Asola-Fatehpur Beri is the strongest village in India. For generations, men have held 2-hour workouts every morning and evening in the countryside community on the southern rim of Delhi.
From pre-teens to men nearing 50, bodybuilders sweat it out at one of the most popular training spots, Akhada ( a Hindi word for ‘wrestling arena’) This is where brawny men wrestle in mud, climb ropes and perform a few 100 sit-ups and push-ups, balancing their hands on bricks. They carry each other on their shoulders —- all part of traditional Indian way of working out.
A group of about 40 males exercises outside, each wearing a simple loincloth. “They eat healthy and on time, they practise here every day and that’s why they are so strong,” says Vijay Tanwar, the head-trainer at Akhada. The musclemen of Asola-Fatehpur Beri are capitalizing on their brawn by working as bouncers in New Delhi’s clubs and bars. Tanwar is credited with starting this new trend. 15 yrs ago, he missed out on a place in India’s wrestling team for the Olympics. He says he was looking for an opportunity where he could use his muscle and power, and so took a job as a bouncer. “I was the first bouncer from this village,” he claims. “Then everyone followed my path. More than 300 musclemen work as bouncers in New Delhi’s clubs and bars now.”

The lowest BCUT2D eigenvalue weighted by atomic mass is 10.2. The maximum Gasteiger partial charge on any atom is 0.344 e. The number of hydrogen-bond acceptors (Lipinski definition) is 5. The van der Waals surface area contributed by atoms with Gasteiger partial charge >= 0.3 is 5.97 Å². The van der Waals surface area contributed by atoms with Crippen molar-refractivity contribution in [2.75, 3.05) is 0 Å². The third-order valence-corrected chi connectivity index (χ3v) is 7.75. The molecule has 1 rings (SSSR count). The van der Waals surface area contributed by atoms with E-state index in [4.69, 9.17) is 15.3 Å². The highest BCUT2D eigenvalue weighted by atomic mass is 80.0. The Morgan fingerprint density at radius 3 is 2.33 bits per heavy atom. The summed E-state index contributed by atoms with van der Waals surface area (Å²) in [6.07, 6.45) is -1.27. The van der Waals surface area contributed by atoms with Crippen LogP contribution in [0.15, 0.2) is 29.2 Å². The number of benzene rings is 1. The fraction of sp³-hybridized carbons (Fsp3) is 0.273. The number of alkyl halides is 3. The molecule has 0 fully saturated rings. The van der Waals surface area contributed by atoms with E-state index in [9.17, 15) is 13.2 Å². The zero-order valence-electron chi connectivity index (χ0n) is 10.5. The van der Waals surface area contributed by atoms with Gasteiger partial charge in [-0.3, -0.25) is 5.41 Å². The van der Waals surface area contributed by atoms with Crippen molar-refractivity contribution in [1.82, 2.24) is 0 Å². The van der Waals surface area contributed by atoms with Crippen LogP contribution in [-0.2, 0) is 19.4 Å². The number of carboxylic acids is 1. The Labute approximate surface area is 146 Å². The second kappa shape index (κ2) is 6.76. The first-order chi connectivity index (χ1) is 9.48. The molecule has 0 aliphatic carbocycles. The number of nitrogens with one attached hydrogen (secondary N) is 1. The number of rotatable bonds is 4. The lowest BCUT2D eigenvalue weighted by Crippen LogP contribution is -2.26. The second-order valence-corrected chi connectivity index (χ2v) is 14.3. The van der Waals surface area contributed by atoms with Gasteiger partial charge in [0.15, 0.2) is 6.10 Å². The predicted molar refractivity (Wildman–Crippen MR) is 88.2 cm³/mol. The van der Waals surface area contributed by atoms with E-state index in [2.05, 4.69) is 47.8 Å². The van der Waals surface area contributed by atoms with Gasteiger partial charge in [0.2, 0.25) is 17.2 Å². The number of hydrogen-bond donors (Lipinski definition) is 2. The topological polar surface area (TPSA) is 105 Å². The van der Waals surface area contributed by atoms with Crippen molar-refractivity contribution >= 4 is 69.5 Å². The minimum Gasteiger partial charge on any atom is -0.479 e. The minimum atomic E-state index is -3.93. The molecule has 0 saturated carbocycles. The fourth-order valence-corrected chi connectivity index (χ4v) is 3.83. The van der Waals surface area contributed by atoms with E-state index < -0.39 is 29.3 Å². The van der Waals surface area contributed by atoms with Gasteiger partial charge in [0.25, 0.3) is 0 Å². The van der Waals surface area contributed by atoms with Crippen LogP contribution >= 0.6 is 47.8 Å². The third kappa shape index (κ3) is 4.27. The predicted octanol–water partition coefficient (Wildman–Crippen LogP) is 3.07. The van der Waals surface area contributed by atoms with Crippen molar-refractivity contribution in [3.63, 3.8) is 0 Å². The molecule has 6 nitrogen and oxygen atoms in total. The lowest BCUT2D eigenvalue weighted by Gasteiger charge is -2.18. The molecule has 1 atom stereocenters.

It is said ‘Health is Wealth’. We are healthy, but we are also earning good money, send our children to good schools, eat well —– what else does one need I life ? Disciplined training is very important for these men and part of a tradition in the village. The musclemen don’t drink and smoke. A major of them are vegetarians, with diets that consist mostly of fruits, nuts, yoghurts and lots of milk. We do not consume any muscle-enhancing supplements.
“Instilling a habit of working out, in young males, is important,” says Guru Lekhraj, a 75year old native of this village. Children are prone to bad behaviour between the ages of 17 and 27, but if we get the child interested in physical exercise and good health, bad behaviour will not be an influence. This is what our ancestors have taught us as well.” Lekhraj comes to the Akhada often to observe the men working out. He is a respected figure among the musclemen and is considered the bodybuilding Guru of the village. Due to his age, he cannot participate in training any more, but says he is very happy the young generation is continuing the legacy.
In the case of Asola-Fatehpur Beri, bodybuilding also means BUILDING A LEGACY.
———CNN’s Sumnima Udas, Omar Khan and Kunal Seghal contributed to this report.